For most of my life I have been opposed to formal theological training. Hopefully that comment will have made some ears twitch, but bear with me.
I know where it comes from.
As a new Christian, who also discovered that there was so much more to church than simply going to traditional meetings through being baptised in the Holy Spirit, I was dismayed by the approach taken by the faculty of a well known local bible college who seemed to want to stamp out God having such a direct involvement with His people. That also extended to observing some - not all - of the young guys that were enrolled at that institution appearing to be squashed into a somewhat lifeless mould by the time they graduated. It planted a deep distrust in me for bibliologists, as I called them, and I've not been overly impressed by what seems to be a teaching that imparts more questions than truth and doubt than faith. That's not to say one should not question, quite the opposite, but my scientific training taught me to find answers by investigation and research instead of accepting there is a vast array of opinion and any of it may or may not be correct.
I've just finished reading the preface to Richard D Phillips book 'What's So Great About The Doctrines Of Grace', in which he suggests that his work was to present these truths briefly with only the persuasive power of God's word, and that other books should be read for more detailed study. Sometimes I wonder if Christian Theology has more in common with the Atheistic philosophers of Douglas Adams creation, opposed to people actually having answers: "I mean what's the use of our sitting up half the night arguing that there may or may not be a God if this machine only goes and gives you his bleeding phone number the next morning." I do very much wonder if an awful lot of theologians over the years have had more in common with Majikthise than Paul of Tarsus, who seemed terribly keen to help everyone understand and live in the grace and power of Jesus. And it seems to me that we should have a phone number available, to a degree.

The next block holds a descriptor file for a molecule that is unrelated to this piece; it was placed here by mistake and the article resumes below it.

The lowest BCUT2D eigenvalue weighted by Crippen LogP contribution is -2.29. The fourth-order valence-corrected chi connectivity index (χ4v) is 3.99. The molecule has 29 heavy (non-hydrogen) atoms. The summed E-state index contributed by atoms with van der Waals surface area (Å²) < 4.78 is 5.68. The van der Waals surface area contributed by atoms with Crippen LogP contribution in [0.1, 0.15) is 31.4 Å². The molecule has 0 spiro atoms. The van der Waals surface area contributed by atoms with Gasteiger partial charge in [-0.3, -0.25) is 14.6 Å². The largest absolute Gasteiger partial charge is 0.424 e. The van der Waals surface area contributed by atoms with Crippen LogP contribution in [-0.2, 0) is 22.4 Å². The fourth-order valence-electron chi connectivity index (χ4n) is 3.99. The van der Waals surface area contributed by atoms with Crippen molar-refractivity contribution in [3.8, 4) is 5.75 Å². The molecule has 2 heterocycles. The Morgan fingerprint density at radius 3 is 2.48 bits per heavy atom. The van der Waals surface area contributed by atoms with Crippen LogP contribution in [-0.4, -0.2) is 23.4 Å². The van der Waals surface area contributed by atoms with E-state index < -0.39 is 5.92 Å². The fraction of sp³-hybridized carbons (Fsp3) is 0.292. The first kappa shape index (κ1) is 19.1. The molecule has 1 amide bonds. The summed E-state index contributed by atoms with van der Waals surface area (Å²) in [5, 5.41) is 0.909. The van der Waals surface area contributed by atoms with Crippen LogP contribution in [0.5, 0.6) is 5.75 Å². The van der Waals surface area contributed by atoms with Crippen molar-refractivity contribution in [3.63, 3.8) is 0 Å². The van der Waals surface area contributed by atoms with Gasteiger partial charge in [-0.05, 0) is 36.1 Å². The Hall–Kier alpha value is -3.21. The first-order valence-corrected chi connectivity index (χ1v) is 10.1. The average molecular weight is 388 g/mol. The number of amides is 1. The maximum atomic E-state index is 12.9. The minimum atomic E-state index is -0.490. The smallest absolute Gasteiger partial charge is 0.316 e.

As I'm trying to move forward in this Christian leadership thing I'm starting to read and seek out useful material, healthy, sound, useful for building up instead of tearing down. Some of you will know how much I hate having to read stuff continually looking and finding problems, usually because of the same issues the Sadducees seemed to have when confronting Jesus.
So without further ado, let me say that what I've seen from Alex Absalom so far looks pretty good, and I hope to use his APEST series of videos to help build the church up later in the year.